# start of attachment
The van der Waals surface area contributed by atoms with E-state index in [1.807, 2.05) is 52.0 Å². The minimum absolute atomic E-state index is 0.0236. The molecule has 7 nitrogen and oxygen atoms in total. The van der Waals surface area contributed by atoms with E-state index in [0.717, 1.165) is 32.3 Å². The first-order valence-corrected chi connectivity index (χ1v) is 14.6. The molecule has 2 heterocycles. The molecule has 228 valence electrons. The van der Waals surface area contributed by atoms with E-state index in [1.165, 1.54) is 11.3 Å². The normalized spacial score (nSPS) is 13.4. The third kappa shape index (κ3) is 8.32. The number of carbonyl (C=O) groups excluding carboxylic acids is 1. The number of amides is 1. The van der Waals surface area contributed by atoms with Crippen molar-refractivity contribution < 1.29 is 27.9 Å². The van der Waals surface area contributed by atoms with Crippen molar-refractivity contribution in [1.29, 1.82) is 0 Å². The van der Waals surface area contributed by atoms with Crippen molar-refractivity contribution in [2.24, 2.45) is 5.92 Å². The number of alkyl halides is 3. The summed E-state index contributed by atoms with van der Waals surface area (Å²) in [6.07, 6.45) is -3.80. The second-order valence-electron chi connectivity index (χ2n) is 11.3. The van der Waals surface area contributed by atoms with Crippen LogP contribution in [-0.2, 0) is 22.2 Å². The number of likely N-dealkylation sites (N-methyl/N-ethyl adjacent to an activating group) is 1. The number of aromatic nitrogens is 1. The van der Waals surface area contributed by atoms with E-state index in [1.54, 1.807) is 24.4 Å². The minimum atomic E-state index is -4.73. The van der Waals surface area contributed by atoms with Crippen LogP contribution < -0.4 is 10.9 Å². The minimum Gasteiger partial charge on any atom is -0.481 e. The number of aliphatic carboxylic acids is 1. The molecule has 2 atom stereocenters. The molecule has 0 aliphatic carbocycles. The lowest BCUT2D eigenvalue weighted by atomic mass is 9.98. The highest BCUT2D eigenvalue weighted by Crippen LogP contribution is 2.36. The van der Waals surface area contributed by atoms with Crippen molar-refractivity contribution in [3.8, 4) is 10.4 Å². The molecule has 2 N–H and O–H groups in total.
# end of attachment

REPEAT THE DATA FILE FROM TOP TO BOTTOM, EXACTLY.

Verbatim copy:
The van der Waals surface area contributed by atoms with E-state index in [1.807, 2.05) is 52.0 Å². The minimum absolute atomic E-state index is 0.0236. The molecule has 7 nitrogen and oxygen atoms in total. The van der Waals surface area contributed by atoms with E-state index in [0.717, 1.165) is 32.3 Å². The first-order valence-corrected chi connectivity index (χ1v) is 14.6. The molecule has 2 heterocycles. The molecule has 228 valence electrons. The van der Waals surface area contributed by atoms with E-state index in [1.165, 1.54) is 11.3 Å². The normalized spacial score (nSPS) is 13.4. The third kappa shape index (κ3) is 8.32. The number of carbonyl (C=O) groups excluding carboxylic acids is 1. The number of amides is 1. The van der Waals surface area contributed by atoms with Crippen molar-refractivity contribution < 1.29 is 27.9 Å². The van der Waals surface area contributed by atoms with Crippen molar-refractivity contribution in [1.29, 1.82) is 0 Å². The van der Waals surface area contributed by atoms with Crippen molar-refractivity contribution in [2.24, 2.45) is 5.92 Å². The number of alkyl halides is 3. The summed E-state index contributed by atoms with van der Waals surface area (Å²) in [6.07, 6.45) is -3.80. The second-order valence-electron chi connectivity index (χ2n) is 11.3. The van der Waals surface area contributed by atoms with Crippen LogP contribution in [-0.2, 0) is 22.2 Å². The number of likely N-dealkylation sites (N-methyl/N-ethyl adjacent to an activating group) is 1. The number of aromatic nitrogens is 1. The van der Waals surface area contributed by atoms with E-state index in [1.54, 1.807) is 24.4 Å². The minimum atomic E-state index is -4.73. The van der Waals surface area contributed by atoms with Crippen LogP contribution < -0.4 is 10.9 Å². The minimum Gasteiger partial charge on any atom is -0.481 e. The number of aliphatic carboxylic acids is 1. The molecule has 2 atom stereocenters. The molecule has 0 aliphatic carbocycles. The lowest BCUT2D eigenvalue weighted by atomic mass is 9.98. The highest BCUT2D eigenvalue weighted by Crippen LogP contribution is 2.36. The van der Waals surface area contributed by atoms with Crippen molar-refractivity contribution in [3.8, 4) is 10.4 Å². The molecule has 2 N–H and O–H groups in total.